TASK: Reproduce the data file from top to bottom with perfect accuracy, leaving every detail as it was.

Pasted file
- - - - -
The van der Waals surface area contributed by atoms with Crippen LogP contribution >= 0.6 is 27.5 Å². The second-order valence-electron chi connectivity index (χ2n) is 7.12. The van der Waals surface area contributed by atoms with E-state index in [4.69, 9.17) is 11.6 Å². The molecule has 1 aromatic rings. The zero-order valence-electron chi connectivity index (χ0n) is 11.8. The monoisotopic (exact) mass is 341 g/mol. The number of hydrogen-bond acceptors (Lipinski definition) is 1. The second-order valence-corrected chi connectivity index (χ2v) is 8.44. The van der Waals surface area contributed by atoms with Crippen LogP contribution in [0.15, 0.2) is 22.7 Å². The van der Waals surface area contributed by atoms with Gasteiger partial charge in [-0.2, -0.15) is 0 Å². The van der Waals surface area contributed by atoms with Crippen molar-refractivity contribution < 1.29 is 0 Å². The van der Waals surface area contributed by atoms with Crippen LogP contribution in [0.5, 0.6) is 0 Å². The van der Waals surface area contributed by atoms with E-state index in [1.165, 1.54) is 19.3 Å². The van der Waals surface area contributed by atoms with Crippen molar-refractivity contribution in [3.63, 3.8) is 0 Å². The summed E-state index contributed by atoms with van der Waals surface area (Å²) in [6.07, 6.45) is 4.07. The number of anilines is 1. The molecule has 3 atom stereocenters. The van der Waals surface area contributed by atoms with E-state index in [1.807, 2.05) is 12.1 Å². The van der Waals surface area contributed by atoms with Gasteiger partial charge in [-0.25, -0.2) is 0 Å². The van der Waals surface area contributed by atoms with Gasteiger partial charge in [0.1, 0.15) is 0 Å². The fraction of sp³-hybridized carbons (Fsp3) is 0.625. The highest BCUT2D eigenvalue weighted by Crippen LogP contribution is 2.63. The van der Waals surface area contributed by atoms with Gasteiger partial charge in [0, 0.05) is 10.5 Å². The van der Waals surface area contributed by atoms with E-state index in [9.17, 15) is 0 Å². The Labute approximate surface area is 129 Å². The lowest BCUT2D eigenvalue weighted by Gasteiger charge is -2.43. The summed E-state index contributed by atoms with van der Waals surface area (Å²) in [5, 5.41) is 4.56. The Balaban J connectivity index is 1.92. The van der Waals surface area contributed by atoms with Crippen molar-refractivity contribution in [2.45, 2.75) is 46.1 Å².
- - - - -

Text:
The van der Waals surface area contributed by atoms with Crippen LogP contribution >= 0.6 is 27.5 Å². The second-order valence-electron chi connectivity index (χ2n) is 7.12. The van der Waals surface area contributed by atoms with E-state index in [4.69, 9.17) is 11.6 Å². The molecule has 1 aromatic rings. The zero-order valence-electron chi connectivity index (χ0n) is 11.8. The monoisotopic (exact) mass is 341 g/mol. The number of hydrogen-bond acceptors (Lipinski definition) is 1. The second-order valence-corrected chi connectivity index (χ2v) is 8.44. The van der Waals surface area contributed by atoms with Crippen LogP contribution in [0.15, 0.2) is 22.7 Å². The van der Waals surface area contributed by atoms with Gasteiger partial charge in [-0.2, -0.15) is 0 Å². The van der Waals surface area contributed by atoms with Crippen molar-refractivity contribution < 1.29 is 0 Å². The van der Waals surface area contributed by atoms with Crippen LogP contribution in [0.5, 0.6) is 0 Å². The van der Waals surface area contributed by atoms with E-state index in [1.165, 1.54) is 19.3 Å². The van der Waals surface area contributed by atoms with Crippen molar-refractivity contribution in [3.63, 3.8) is 0 Å². The summed E-state index contributed by atoms with van der Waals surface area (Å²) in [6.07, 6.45) is 4.07. The number of anilines is 1. The molecule has 3 atom stereocenters. The van der Waals surface area contributed by atoms with E-state index in [1.807, 2.05) is 12.1 Å². The van der Waals surface area contributed by atoms with Gasteiger partial charge in [-0.25, -0.2) is 0 Å². The van der Waals surface area contributed by atoms with Gasteiger partial charge in [0.1, 0.15) is 0 Å². The fraction of sp³-hybridized carbons (Fsp3) is 0.625. The highest BCUT2D eigenvalue weighted by Crippen LogP contribution is 2.63. The van der Waals surface area contributed by atoms with Gasteiger partial charge in [0, 0.05) is 10.5 Å². The van der Waals surface area contributed by atoms with E-state index in [9.17, 15) is 0 Å². The Labute approximate surface area is 129 Å². The lowest BCUT2D eigenvalue weighted by Gasteiger charge is -2.43. The summed E-state index contributed by atoms with van der Waals surface area (Å²) in [5, 5.41) is 4.56. The Balaban J connectivity index is 1.92. The van der Waals surface area contributed by atoms with Crippen molar-refractivity contribution in [2.45, 2.75) is 46.1 Å².